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Finally


Finally, brothers and sisters, whatever is true, whatever is noble, whatever is right, whatever is pure, whatever is lovely, whatever is admirable—if anything is excellent or praiseworthy—think about such things.

Phillippians 4:8 (NIV)

The final word to the Church in Philippi from Paul has become something of an anchor scripture for Kathy and I in

teaching the principles of worship for the past 40 years. It's such a simple, yet profound, encouragement from the most prolific New Testament scripture writer, whose impact on Church doctrine is immeasurable. Here are just a few observations to encourage you in your worship life.


1.Finally A profound "word choice" from the Apostle, whom I believe put a clear priority on the encouragement that follows in that scripture: Truth, nobility, purity, justice, loveliness, admirability, excellency and praiseworthiness are to be the foundation of all our thinking as believers, and especially those of us given to worship leading. Human nature loves to think otherwise. You would think that the final words of wisdom from a strong leader would begin with this phrase “Make sure you….., make sure you…….Don’t do this, don’t do that" But it was quite the opposite! Paul said, “think about the good things you see.” It is easy and natural to see problems; more challenging however, to be the person who constantly searches for, and points out, nobility and loveliness. Thank God for His gift to us: the Holy Spirit who, contrary to what is often taught, is not looking for or at our faults, but looking for and pointing out the fruit and goodness of admirability that comes from God’s indwelling presence in a believer. This is our foundation, worshipers: seeing and declaring goodness!!


2. Abundance While this word is not used in Paul's encouragement, there is an “abundance” of descriptive terms used for assisting us in finding goodness all around us. Just picking one of these adjectives per day and focusing on it is enough of an assignment to keep any one of us busy for, well, eternity! For some reason, the word “noble” has stood out to me, and I’ve been so exercised in my faith daily, watching for noble acts, thinking about them, and pointing them out. Actually, they are all around us friends, and not all of them coming from Christians. So many acts of nobility are often done by well-meaning human beings. Of course we do see it in the Church, and I believe this is the reason for the tradition in the Catholic Church of “Saints”. Acknowledging those of our brothers and sisters that have been noble in their Christian walk is so important. Certainly, it is easy to cross the line and overdo honoring nobility and worshiping people and their good deeds rather than Jesus; but it's a certainty we find it much easier to see fault first in others and in the circumstances of life, rather than nobility. May the Holy Spirit assist us today in seeking to see the abundance of noble things that go on about us every day.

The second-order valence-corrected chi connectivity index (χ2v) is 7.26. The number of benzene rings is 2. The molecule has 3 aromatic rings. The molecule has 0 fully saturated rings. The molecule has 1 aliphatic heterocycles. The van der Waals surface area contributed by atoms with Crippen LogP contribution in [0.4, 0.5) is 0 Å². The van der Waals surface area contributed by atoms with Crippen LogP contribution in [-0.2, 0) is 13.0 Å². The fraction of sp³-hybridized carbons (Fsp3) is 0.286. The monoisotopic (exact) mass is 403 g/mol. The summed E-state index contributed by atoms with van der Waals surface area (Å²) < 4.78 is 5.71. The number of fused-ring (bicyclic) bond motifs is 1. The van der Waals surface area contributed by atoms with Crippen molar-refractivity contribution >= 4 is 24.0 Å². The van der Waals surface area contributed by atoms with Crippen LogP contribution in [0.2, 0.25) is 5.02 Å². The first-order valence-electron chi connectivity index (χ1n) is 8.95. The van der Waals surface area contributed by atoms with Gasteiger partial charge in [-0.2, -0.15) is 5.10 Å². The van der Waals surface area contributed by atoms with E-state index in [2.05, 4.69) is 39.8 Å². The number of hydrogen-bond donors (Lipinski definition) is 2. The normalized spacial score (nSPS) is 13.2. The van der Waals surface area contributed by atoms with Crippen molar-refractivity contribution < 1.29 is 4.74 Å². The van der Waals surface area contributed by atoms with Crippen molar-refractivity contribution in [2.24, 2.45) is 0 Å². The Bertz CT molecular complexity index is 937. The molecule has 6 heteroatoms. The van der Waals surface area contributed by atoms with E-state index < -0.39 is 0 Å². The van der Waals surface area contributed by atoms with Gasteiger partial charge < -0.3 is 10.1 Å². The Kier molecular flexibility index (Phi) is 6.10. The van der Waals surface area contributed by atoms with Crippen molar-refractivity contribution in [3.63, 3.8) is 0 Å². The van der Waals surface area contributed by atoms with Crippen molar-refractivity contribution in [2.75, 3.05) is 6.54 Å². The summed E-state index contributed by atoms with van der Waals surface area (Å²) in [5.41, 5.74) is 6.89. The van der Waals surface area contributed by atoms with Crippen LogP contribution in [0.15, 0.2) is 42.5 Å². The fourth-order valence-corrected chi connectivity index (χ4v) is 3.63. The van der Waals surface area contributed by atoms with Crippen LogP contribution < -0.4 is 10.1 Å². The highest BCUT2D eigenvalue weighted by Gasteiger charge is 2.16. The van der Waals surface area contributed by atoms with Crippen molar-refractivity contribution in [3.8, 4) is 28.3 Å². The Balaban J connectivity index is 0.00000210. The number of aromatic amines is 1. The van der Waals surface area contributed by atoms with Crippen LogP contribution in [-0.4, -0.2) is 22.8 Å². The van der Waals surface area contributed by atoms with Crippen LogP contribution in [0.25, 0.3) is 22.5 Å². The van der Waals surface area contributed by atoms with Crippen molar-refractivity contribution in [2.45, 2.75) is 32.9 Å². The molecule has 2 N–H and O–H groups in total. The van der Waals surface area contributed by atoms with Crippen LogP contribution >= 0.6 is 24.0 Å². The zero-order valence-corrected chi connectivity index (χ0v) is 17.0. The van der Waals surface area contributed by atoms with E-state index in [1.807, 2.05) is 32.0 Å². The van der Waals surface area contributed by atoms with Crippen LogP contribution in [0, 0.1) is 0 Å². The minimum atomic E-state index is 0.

3. Think One of the words that unfortunately gets way overused and misinterpreted in today’s Christian verbiage is a word related to the word think, and that is the word repent, which literally means to change your thinking (metanoia in the Greek language). Repentance as a word often takes on a certain religious meaning that is misleading and can sometimes be spiritually harmful! While the word for “think” that is used in Philippians is a different Greek word (logizomai, or, “consider”), it does involve the process of how we consider circumstances, as does the word metanoia concerning changing the way you think. Mostly, when you hear the word repent, it connotes thinking that is dogmatic and harsh, and does include in some cases the requirement of some form of mental punishment, or sometimes actual physical self-punishment. This misunderstanding of repentance is meant to be a metric for whether or not you are a serious Christian. The true understanding of these two words in the context of the scripture in Philippians is crucial for us, as it gives us just some of the ways we can begin to change our thinking (metanoia) when we “consider” (logizomai) our everyday circumstances through the lens of the guidelines Paul mentions. This understanding of thoughtful consideration or reckoning in our daily lives can begin to take place in our hearts and minds solely through the power of the Holy Spirit, and His ability to point out all that is true, noble, right, pure, lovely, admirable, excellent and praiseworthy.

So…finally friends, as our brother Paul has said…consider (logizomai) these things that are true, noble and right, those things that are pure and lovely, admirable, excellent and praise worthy, every moment, every day, and the change of mind (repentance-metanoia) will begin to manifest through the power of the Holy Spirit.






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